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Featured image by DFree / Shutterstock.com

ACLU By ACLUSponsored

Over the past four years, we grew accustomed to a regular barrage of blatant, segregationist-style racism from the White House. Donald Trump tweeted that “the Squad," four Democratic Congresswomen who are Black, Latinx, and South Asian, should “go back" to the “corrupt" countries they came from; that same year, he called Elizabeth Warren “Pocahontas," mocking her belief that she might be descended from Native American ancestors.

But as outrageous as the racist comments Trump regularly spewed were, the racially unjust governmental actions his administration took and, in the case of COVID-19, didn't take, impacted millions more — especially Black and Brown people.

To begin to heal and move toward real racial justice, we must address not only the harms of the past four years, but also the harms tracing back to this country's origins. Racism has played an active role in the creation of our systems of education, health care, ownership, and employment, and virtually every other facet of life since this nation's founding.

Our history has shown us that it's not enough to take racist policies off the books if we are going to achieve true justice. Those past policies have structured our society and created deeply-rooted patterns and practices that can only be disrupted and reformed with new policies of similar strength and efficacy. In short, a systemic problem requires a systemic solution. To combat systemic racism, we must pursue systemic equality.

What is Systemic Racism?

A system is a collection of elements that are organized for a common purpose. Racism in America is a system that combines economic, political, and social components. That system specifically disempowers and disenfranchises Black people, while maintaining and expanding implicit and explicit advantages for white people, leading to better opportunities in jobs, education, and housing, and discrimination in the criminal legal system. For example, the country's voting systems empower white voters at the expense of voters of color, resulting in an unequal system of governance in which those communities have little voice and representation, even in policies that directly impact them.

Systemic Equality is a Systemic Solution

In the years ahead, the ACLU will pursue administrative and legislative campaigns targeting the Biden-Harris administration and Congress. We will leverage legal advocacy to dismantle systemic barriers, and will work with our affiliates to change policies nearer to the communities most harmed by these legacies. The goal is to build a nation where every person can achieve their highest potential, unhampered by structural and institutional racism.

To begin, in 2021, we believe the Biden administration and Congress should take the following crucial steps to advance systemic equality:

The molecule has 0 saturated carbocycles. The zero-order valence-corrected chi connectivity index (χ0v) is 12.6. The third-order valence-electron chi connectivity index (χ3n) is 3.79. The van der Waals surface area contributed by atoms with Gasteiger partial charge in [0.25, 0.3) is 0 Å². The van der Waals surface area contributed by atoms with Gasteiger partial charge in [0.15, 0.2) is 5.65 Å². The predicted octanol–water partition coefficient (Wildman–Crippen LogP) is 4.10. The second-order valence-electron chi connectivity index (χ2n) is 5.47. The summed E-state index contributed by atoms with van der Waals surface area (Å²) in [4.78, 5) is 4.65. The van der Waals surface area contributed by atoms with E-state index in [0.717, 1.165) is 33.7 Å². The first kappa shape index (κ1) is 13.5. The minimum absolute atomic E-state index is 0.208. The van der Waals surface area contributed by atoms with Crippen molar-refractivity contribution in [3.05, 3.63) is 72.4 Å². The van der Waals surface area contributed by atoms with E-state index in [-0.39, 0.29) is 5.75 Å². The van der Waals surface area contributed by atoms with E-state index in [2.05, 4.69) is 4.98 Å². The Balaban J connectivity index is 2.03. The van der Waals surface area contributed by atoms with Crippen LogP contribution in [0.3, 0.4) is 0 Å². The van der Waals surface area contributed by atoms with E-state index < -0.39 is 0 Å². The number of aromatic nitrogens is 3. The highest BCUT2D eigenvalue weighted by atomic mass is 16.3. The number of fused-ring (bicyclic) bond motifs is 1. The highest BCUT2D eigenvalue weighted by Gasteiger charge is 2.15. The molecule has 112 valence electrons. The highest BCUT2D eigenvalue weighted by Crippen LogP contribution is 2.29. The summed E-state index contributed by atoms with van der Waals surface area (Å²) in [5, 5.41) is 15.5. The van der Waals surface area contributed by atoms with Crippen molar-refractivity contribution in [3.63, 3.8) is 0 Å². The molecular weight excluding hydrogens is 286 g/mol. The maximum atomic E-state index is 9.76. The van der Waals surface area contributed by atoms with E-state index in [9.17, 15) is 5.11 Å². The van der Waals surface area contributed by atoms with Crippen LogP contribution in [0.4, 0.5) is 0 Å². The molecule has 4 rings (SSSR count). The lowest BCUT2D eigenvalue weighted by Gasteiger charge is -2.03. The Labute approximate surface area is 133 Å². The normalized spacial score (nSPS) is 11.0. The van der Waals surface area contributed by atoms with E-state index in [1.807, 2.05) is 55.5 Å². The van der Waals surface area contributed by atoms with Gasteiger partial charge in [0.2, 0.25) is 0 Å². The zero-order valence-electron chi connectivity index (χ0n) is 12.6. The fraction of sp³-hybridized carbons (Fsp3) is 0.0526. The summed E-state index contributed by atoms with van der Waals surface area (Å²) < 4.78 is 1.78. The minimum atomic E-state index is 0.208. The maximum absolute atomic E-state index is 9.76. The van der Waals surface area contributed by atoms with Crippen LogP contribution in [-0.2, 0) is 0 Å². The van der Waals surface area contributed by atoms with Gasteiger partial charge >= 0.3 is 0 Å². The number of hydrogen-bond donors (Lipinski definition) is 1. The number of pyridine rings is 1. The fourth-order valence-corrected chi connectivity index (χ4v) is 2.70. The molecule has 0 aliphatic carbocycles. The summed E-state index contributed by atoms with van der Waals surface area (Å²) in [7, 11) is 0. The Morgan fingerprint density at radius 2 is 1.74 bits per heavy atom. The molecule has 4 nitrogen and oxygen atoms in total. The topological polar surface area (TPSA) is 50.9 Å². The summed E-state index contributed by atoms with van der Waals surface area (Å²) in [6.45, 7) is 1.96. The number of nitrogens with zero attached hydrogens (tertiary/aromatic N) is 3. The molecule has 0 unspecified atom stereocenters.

Voting Rights

The administration must issue an executive order creating a Justice Department lead staff position on voting rights violations in every U.S. Attorney office. We are seeing a flood of unlawful restrictions on voting across the country, and at every level of state and local government. This nationwide problem requires nationwide investigatory and enforcement resources. Even if it requires new training and approval protocols, a new voting rights enforcement program with the participation of all 93 U.S. Attorney offices is the best way to help ensure nationwide enforcement of voting rights laws.

These assistant U.S. attorneys should begin by ensuring that every American in the custody of the Bureau of Prisons who is eligible to vote can vote, and monitor the Census and redistricting process to fight the dilution of voting power in communities of color.

We are also calling on Congress to pass the John Lewis Voting Rights Advancement Act to finally create a fair and equal national voting system, the cause for which John Lewis devoted his life.

Student Debt

Black borrowers pay more than other students for the same degrees, and graduate with an average of $7,400 more in debt than their white peers. In the years following graduation, the debt gap more than triples. Nearly half of Black borrowers will default within 12 years. In other words, for Black Americans, the American dream costs more. Last week, Majority Leader Chuck Schumer and Sen. Elizabeth Warren, along with House Reps. Ayanna Pressley, Maxine Waters, and others, called on President Biden to cancel up to $50,000 in federal student loan debt per borrower.

We couldn't agree more. By forgiving $50,000 of student debt, President Biden can unleash pent up economic potential in Black communities, while relieving them of a burden that forestalls so many hopes and dreams. Black women in particular will benefit from this executive action, as they are proportionately the most indebted group of all Americans.

Postal Banking